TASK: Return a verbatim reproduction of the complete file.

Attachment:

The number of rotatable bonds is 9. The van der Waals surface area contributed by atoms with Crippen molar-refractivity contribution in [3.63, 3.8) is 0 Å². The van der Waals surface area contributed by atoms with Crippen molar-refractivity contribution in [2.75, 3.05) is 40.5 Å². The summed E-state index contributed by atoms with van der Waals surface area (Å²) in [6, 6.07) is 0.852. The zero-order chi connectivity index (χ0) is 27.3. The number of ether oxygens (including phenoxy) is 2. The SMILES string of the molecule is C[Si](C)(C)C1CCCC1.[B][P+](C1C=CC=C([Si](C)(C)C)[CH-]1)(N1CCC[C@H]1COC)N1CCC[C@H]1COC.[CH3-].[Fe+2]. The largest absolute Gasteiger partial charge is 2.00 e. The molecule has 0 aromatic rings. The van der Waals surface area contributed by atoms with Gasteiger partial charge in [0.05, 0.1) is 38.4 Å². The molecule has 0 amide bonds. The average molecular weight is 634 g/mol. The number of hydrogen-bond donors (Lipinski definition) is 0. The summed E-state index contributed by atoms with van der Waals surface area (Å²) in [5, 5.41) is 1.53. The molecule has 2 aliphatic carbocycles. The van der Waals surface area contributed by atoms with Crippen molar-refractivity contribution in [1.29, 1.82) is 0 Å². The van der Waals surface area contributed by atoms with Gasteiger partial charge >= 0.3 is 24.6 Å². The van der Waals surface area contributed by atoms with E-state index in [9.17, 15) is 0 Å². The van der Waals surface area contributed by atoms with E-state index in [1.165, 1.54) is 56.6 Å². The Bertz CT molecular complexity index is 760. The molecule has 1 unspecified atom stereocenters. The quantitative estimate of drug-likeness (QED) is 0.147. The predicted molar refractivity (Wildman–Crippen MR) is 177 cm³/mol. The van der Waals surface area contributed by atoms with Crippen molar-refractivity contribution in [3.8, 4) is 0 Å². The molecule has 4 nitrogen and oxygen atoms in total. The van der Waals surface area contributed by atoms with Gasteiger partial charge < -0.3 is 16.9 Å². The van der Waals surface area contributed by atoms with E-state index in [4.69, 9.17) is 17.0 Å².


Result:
The number of rotatable bonds is 9. The van der Waals surface area contributed by atoms with Crippen molar-refractivity contribution in [3.63, 3.8) is 0 Å². The van der Waals surface area contributed by atoms with Crippen molar-refractivity contribution in [2.75, 3.05) is 40.5 Å². The summed E-state index contributed by atoms with van der Waals surface area (Å²) in [6, 6.07) is 0.852. The zero-order chi connectivity index (χ0) is 27.3. The number of ether oxygens (including phenoxy) is 2. The SMILES string of the molecule is C[Si](C)(C)C1CCCC1.[B][P+](C1C=CC=C([Si](C)(C)C)[CH-]1)(N1CCC[C@H]1COC)N1CCC[C@H]1COC.[CH3-].[Fe+2]. The largest absolute Gasteiger partial charge is 2.00 e. The molecule has 0 aromatic rings. The van der Waals surface area contributed by atoms with Gasteiger partial charge in [0.05, 0.1) is 38.4 Å². The molecule has 0 amide bonds. The average molecular weight is 634 g/mol. The number of hydrogen-bond donors (Lipinski definition) is 0. The summed E-state index contributed by atoms with van der Waals surface area (Å²) in [5, 5.41) is 1.53. The molecule has 2 aliphatic carbocycles. The van der Waals surface area contributed by atoms with Crippen molar-refractivity contribution in [1.29, 1.82) is 0 Å². The van der Waals surface area contributed by atoms with Gasteiger partial charge >= 0.3 is 24.6 Å². The van der Waals surface area contributed by atoms with E-state index in [9.17, 15) is 0 Å². The van der Waals surface area contributed by atoms with E-state index in [1.165, 1.54) is 56.6 Å². The Bertz CT molecular complexity index is 760. The molecule has 1 unspecified atom stereocenters. The quantitative estimate of drug-likeness (QED) is 0.147. The predicted molar refractivity (Wildman–Crippen MR) is 177 cm³/mol. The van der Waals surface area contributed by atoms with Crippen molar-refractivity contribution in [3.8, 4) is 0 Å². The molecule has 4 nitrogen and oxygen atoms in total. The van der Waals surface area contributed by atoms with Gasteiger partial charge < -0.3 is 16.9 Å². The van der Waals surface area contributed by atoms with E-state index in [4.69, 9.17) is 17.0 Å².